Poland's Supreme Court ruled against a printer who refused to create a roll-up banner for an LGBT business group because he did not want to "promote" the gay rights movement, citing his Catholic religious beliefs. The Court held that although there may be legally justifiable reasons to refuse services based on religious objections, in this case they did not apply. UPDATE: In June 2019, the Constitutional Tribunal ruled that the law the printer was convicted under was unconstitutional, because punishment for refusing to provide services on the grounds of beliefs interfered with the service providers’ rights to act according to their conscience.
The National Commission of Markets and Competition (CNMC) fined Revelation TV, which is based in the UK but broadcasts in Spain, €6,000 after an individual complained to the state agency about comments made by an evangelical pastor during a morning program in September 2017. The CNMC deemed the pastor's comments "homophobic" when he expressed his opinion about transgender issues and whether Christians should move their children from schools when another student identifies as transgender.
The Home Office has repeatedly rejected the asylum applications of a Christian family, who have been living in the UK for the past six years. They fear death if forced to return to Pakistan.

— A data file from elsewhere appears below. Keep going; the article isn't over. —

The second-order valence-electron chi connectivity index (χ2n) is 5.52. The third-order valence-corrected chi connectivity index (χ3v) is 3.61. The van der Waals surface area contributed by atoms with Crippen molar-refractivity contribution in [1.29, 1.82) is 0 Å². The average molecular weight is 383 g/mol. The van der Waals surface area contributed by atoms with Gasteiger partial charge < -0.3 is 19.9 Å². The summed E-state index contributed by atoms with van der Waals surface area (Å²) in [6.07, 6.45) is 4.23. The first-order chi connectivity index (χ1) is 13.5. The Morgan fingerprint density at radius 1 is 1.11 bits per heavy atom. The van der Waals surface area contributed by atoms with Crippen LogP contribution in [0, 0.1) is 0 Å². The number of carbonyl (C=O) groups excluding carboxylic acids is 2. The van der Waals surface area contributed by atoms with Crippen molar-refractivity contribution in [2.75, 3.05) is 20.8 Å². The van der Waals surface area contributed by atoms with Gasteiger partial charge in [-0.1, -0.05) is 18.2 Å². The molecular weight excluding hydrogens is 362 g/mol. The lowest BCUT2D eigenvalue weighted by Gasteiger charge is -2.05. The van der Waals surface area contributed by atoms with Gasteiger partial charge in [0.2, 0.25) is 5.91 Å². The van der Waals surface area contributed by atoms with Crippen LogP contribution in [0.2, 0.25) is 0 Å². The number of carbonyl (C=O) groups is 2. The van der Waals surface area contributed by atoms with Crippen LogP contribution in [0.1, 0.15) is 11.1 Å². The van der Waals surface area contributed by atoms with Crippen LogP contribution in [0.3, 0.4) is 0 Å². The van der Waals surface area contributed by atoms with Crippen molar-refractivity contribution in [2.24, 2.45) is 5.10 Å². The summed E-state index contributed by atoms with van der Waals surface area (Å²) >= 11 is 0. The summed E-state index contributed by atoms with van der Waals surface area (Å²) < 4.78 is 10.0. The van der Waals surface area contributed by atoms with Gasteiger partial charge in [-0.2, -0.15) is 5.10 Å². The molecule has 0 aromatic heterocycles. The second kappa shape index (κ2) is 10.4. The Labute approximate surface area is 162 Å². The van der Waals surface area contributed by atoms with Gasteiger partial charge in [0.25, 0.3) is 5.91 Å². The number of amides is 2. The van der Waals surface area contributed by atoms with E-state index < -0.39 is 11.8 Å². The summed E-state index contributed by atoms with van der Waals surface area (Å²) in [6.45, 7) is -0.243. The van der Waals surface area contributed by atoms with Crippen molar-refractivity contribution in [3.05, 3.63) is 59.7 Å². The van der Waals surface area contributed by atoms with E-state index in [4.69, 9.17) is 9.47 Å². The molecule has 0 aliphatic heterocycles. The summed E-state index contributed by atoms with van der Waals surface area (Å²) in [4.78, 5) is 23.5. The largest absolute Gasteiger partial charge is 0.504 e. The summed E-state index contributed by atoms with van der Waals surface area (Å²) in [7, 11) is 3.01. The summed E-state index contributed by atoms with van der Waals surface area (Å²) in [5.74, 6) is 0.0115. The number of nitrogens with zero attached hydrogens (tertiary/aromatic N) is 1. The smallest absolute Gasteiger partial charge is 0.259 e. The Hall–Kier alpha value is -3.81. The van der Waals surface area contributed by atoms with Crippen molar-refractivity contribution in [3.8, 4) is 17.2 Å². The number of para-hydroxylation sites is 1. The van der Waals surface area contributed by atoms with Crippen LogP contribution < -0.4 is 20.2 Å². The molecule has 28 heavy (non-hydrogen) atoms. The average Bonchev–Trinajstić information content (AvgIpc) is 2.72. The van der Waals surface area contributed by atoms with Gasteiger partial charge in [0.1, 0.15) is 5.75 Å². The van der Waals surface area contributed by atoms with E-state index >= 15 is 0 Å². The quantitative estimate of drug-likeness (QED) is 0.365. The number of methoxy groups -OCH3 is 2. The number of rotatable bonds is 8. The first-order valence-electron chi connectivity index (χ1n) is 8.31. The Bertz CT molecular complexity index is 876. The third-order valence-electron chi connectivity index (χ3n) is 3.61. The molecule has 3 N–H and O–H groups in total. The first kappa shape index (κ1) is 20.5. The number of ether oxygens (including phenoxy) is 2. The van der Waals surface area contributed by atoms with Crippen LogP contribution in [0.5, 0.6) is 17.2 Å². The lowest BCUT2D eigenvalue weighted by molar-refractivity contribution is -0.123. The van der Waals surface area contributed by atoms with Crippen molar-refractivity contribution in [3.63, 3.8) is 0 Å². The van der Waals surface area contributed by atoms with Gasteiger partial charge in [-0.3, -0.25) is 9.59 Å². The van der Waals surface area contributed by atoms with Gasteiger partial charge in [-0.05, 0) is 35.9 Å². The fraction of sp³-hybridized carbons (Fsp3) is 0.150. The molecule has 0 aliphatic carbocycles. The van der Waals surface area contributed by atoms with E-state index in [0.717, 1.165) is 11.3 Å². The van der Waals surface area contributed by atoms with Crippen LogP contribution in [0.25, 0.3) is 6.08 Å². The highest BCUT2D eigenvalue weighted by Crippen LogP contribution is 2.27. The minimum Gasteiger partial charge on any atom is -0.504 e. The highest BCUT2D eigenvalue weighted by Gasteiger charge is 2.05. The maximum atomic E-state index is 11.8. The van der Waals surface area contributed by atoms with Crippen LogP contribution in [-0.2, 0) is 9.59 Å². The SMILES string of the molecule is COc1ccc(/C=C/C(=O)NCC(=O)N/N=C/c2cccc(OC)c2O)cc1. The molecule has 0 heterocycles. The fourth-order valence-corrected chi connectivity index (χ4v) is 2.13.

The Court of Justice of the European Union issued a judgment in the case of Coman and others ruling that all EU Member States, including those that define marriage as the union of one man and one woman, must recognize same-sex marriage contracted abroad, regarding the right of residence.
The Canada Summer Jobs program funding application for 2018 requires that applicants sign a statement supporting, among other things, abortion and transgender rights in order to be eligible for funding. Hundreds of applicants, including Christian charities, pro-life groups, and churches have refused to sign the attestation because of the government's positions on moral issues.
Following a one-day trial, an Employment Tribunal dismissed a discrimination claim by a Christian teacher who was fired for answering students’ questions about her Christian beliefs.
ADF International filed an expert brief with the European Court of Human Rights in support of an Afghan citizen who faces deportation from Switzerland. A.A. (anonymized for security reasons) converted from Islam to Christianity and sought asylum, which the Swiss government denied. If returned to Afghanistan, he could face severe social and formal persecution, with punishments ranging from lengthy imprisonment to death.
France's highest administrative court refused to hear the appeal of a pharmacist who was sanctioned for refusing to sell an IUD.
The Andalusian government fined a convent of Spanish nuns 170,000 euros for having a priceless church organ repaired without the state's permission. After public outcry, the fine was reduced to 1,1710 euros on December 19, 2017.